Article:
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Confusions, persistence and the dismal science

We are still being force-fed the bankrupt theories of ‘supply-side economics’ on the assumption we won’t really know what it means. Time to swat up.

Today we discover that George Orborne might have a  brief and momentary windfall in government cash flow. Great; the country could do with the investment.  So what to do with it? Of course, we should give it to the rich and the powerful. But better call it something. Open the book, pick a euphemism; right, it’s a supply-side measure.

With each passing day I find myself in increasing despair at economics in general. It was a certain gourd of economists who did more than anyone else to crash the world economy. Their big contribution to the world was to take the selfish desires and prejudices of the super-rich and hyper-powerful and codify them into a theoretical framework which was to gain international recognition and respect. This in turn has become something of a global religion with its catechisms and calls to faith.

I shall make this point over and over again so my apologies in advance but concepts such as ‘the wealth creators’ which have flown from the theories of ‘supply-side economics’ are simply nonsense. The idea is that economic activity in a country is a function of the owners of businesses; it is their ‘agency’ (the things they do) which creates all the economic value, their entrepreneurship which causes everything good in the economy.

This is the heart of supply-side theory. This assumes that growth and wellbeing best come from ensuring that those who ‘supply’ goods and services (i.e. businesses) are given ‘the best possible environment’ to do what they do. Interestingly (as we see again today) this includes not the endless calls to ‘deregulate’ (or to translate, to allow businesses and their leaders to act in an unconstrained and feral manner) but the inescapable need to make the owners as rich as possible. That is why an unnamed source states with the confidence of those who don’t believe they have to answer for their previous actions (you know, trashing the global economy) that the 50p tax rate for top earners should be abolished. The theory is that making the rich richer will make them run their businesses better. And even though I use the word theory I of course mean fairytale.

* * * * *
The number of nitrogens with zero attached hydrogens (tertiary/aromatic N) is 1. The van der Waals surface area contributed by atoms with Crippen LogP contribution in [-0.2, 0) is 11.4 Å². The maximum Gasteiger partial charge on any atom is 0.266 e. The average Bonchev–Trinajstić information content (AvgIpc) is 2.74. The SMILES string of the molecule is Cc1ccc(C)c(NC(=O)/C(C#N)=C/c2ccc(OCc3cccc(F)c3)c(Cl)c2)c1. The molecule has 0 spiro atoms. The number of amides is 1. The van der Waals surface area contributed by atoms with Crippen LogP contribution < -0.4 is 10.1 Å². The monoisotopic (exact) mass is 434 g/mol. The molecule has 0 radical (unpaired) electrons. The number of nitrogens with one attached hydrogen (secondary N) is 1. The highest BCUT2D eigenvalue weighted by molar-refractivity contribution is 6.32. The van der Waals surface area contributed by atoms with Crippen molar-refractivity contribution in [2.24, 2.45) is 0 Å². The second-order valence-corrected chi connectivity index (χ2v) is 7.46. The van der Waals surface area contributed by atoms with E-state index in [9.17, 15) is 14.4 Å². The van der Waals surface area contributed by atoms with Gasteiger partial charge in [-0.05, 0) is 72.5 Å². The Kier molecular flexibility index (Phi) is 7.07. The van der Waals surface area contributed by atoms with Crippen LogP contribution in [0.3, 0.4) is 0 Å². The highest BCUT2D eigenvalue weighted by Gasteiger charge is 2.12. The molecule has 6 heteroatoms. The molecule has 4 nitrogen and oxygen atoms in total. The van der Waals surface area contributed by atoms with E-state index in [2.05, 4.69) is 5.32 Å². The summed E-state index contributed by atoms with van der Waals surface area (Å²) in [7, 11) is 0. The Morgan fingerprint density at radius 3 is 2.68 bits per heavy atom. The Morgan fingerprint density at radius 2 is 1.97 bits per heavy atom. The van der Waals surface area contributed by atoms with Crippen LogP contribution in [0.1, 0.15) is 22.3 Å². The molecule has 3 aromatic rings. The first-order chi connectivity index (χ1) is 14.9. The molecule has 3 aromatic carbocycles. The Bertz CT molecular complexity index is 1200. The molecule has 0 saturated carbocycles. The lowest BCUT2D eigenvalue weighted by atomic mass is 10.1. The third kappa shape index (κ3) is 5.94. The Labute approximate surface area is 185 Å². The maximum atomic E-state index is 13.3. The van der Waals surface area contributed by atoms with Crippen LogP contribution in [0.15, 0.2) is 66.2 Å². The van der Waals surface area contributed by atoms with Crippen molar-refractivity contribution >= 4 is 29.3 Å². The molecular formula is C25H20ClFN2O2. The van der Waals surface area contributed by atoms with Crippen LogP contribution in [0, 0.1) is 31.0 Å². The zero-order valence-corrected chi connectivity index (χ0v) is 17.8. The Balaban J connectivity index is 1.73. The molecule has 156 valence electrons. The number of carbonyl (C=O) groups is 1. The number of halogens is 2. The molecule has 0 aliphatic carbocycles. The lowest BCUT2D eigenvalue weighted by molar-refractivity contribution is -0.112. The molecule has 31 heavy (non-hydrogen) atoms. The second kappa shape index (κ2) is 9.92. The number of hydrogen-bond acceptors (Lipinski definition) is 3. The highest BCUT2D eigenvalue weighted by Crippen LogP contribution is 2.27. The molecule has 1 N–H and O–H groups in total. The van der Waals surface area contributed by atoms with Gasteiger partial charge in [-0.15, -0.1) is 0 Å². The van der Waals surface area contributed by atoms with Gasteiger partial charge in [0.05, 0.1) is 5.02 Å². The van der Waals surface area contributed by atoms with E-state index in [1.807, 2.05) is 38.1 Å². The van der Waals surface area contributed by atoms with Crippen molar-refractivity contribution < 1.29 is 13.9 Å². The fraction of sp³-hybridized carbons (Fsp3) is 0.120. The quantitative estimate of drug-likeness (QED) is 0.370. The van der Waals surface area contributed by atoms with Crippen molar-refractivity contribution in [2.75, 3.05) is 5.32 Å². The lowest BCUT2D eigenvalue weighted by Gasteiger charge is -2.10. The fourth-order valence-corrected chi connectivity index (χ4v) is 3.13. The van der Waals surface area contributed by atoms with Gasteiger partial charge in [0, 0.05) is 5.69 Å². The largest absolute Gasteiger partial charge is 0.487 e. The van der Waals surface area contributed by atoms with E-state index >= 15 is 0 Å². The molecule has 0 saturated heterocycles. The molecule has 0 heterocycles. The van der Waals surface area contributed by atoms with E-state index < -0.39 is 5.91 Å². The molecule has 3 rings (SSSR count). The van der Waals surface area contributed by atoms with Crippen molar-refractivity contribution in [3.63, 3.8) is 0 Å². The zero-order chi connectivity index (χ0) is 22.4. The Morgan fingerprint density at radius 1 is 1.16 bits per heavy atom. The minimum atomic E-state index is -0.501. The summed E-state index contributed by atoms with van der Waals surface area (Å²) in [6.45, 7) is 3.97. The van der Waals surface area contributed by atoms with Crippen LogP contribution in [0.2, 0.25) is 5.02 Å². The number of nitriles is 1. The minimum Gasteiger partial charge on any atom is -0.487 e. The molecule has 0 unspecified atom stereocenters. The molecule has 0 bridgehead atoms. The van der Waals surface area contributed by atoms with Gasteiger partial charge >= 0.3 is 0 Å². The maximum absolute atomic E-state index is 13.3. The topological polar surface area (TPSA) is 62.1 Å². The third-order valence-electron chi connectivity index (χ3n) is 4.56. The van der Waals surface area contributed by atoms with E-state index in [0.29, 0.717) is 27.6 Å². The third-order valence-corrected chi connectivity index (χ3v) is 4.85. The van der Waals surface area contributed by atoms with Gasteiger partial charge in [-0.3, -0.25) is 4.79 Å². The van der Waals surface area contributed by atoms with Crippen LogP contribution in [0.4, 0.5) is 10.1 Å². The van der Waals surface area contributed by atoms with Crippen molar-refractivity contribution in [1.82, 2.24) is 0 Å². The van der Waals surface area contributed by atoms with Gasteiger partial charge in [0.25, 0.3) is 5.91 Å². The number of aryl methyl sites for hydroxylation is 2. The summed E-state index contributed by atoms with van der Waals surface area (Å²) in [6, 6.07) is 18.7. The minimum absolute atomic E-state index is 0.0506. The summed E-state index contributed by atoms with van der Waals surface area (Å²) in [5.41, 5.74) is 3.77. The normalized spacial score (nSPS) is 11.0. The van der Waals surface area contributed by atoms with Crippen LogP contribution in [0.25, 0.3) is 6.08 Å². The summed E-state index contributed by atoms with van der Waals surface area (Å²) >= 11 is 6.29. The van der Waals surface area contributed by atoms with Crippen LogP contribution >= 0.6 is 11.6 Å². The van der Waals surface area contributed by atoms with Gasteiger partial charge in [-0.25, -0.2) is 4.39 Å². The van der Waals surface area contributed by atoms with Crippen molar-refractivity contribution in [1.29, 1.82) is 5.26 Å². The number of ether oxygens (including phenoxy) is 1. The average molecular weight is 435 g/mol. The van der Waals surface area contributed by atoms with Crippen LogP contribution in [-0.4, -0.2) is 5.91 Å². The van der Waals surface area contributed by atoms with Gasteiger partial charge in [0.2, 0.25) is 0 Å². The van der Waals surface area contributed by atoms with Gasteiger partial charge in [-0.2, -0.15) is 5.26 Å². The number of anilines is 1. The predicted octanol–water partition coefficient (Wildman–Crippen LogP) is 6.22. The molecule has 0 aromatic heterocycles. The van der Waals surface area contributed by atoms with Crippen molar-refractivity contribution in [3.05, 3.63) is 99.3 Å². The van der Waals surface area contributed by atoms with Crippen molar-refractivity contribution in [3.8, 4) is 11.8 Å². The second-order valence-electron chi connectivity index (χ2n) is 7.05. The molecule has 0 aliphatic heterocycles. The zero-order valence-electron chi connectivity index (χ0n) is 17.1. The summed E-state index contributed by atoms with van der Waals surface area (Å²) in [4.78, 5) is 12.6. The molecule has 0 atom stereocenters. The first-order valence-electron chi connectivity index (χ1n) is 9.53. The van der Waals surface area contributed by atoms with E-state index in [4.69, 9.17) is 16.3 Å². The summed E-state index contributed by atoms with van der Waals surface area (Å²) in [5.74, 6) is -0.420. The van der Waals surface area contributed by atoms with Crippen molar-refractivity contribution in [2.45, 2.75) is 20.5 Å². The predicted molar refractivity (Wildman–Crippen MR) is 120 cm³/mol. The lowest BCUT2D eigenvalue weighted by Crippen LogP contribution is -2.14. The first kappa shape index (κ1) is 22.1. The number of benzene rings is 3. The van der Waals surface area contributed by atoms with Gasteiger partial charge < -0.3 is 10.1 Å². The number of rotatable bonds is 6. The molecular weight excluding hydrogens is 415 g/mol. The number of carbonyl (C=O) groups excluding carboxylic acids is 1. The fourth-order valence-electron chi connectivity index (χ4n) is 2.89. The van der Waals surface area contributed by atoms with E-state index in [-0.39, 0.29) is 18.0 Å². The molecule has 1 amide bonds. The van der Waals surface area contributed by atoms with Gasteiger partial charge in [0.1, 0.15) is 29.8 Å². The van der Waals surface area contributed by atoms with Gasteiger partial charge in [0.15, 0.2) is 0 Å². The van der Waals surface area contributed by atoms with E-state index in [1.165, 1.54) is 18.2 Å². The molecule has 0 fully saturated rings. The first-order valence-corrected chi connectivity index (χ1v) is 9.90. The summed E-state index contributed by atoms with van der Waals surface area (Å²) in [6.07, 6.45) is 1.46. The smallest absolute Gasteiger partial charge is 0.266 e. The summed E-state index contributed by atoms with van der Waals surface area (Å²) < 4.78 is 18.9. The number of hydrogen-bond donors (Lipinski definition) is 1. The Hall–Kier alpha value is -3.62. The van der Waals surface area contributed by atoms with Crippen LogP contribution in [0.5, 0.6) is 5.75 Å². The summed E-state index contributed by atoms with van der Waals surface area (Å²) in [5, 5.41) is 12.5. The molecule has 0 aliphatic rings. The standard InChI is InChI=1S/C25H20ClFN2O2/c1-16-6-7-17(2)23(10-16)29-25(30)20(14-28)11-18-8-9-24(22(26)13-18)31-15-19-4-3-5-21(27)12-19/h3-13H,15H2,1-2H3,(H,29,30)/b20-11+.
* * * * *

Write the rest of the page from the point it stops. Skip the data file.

Supply-side economics is just another name for right-wing politics – it can be a ‘business-agenda’ today, a ‘free-market’ solution tomorrow and a ‘trickle-down strategy’ at the weekend. The endless rhetoric and impenetrable theory are necessary to cover up two important points; the real-world evidence shows the theories don’t work and just as importantly they seek to distort any realistic picture of how growth works. You don’t need to be Karl Marx to be aware that the hours of hard work put in by the entire working population has something to do with the economic outputs of the economy. And you don’t need to be John Maynard Keynes to grasp the fact that people buying things (demand-side) has at least as much to do with economic growth as people selling things.

This dismal science gives credibility to what history will come to see as the total corruption of government by a small elite of the super-rich. It should simply be impossible for someone to make a claim for a supply-side-only model of our current economic woes and not be laughed out the room.  Supply-side strategies (suppress wages, deregulate relentlessly, don’t tax wealth, allow the rich to get inexorably richer) caused our current problems; they are in any meaningful sense discredited. But since only a small number of people understand what all this obfuscation and pseudo-theory really means and most of them are complicit. To say ‘cut the 50p rate as a supply-side’ measure as a contemporary political statement requires one major criteria to be in place – that no-one who hears it actually understands what it means.

This garbage must be challenged wherever we find it. It main breeding colony my be in Downing Street and it’s nest primarily lined with The Telegraph but it has also found a home in Scotland where we still have people advocating tax cuts for business as a sound economic strategy (and with straight faces too). Its a crap theory to mask a venal act of robbery by a class already fat on the proceeds of previous thefts from the wider public.

If people don’t yet know what the euphemism ‘supply-side’ means, it is time to gen up.

Robin McAlpine